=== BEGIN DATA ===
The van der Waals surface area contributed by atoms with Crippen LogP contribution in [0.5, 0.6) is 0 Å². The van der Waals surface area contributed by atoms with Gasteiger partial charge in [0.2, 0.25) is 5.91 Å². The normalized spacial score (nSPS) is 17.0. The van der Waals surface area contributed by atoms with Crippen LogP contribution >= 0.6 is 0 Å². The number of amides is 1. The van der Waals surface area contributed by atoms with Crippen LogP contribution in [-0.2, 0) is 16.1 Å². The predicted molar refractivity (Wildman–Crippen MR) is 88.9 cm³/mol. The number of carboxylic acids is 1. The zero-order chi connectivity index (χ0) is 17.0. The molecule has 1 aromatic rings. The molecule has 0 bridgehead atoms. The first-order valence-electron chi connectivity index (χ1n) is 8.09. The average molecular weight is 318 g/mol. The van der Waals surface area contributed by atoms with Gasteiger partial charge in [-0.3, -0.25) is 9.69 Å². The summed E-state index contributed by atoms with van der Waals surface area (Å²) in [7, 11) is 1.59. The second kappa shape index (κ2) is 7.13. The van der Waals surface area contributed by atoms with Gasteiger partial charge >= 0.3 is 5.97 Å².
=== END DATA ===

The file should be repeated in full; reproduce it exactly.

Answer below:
The van der Waals surface area contributed by atoms with Crippen LogP contribution in [0.5, 0.6) is 0 Å². The van der Waals surface area contributed by atoms with Gasteiger partial charge in [0.2, 0.25) is 5.91 Å². The normalized spacial score (nSPS) is 17.0. The van der Waals surface area contributed by atoms with Crippen LogP contribution >= 0.6 is 0 Å². The number of amides is 1. The van der Waals surface area contributed by atoms with Crippen LogP contribution in [-0.2, 0) is 16.1 Å². The predicted molar refractivity (Wildman–Crippen MR) is 88.9 cm³/mol. The number of carboxylic acids is 1. The zero-order chi connectivity index (χ0) is 17.0. The molecule has 1 aromatic rings. The molecule has 0 bridgehead atoms. The first-order valence-electron chi connectivity index (χ1n) is 8.09. The average molecular weight is 318 g/mol. The van der Waals surface area contributed by atoms with Gasteiger partial charge in [-0.3, -0.25) is 9.69 Å². The summed E-state index contributed by atoms with van der Waals surface area (Å²) in [7, 11) is 1.59. The second kappa shape index (κ2) is 7.13. The van der Waals surface area contributed by atoms with Gasteiger partial charge >= 0.3 is 5.97 Å².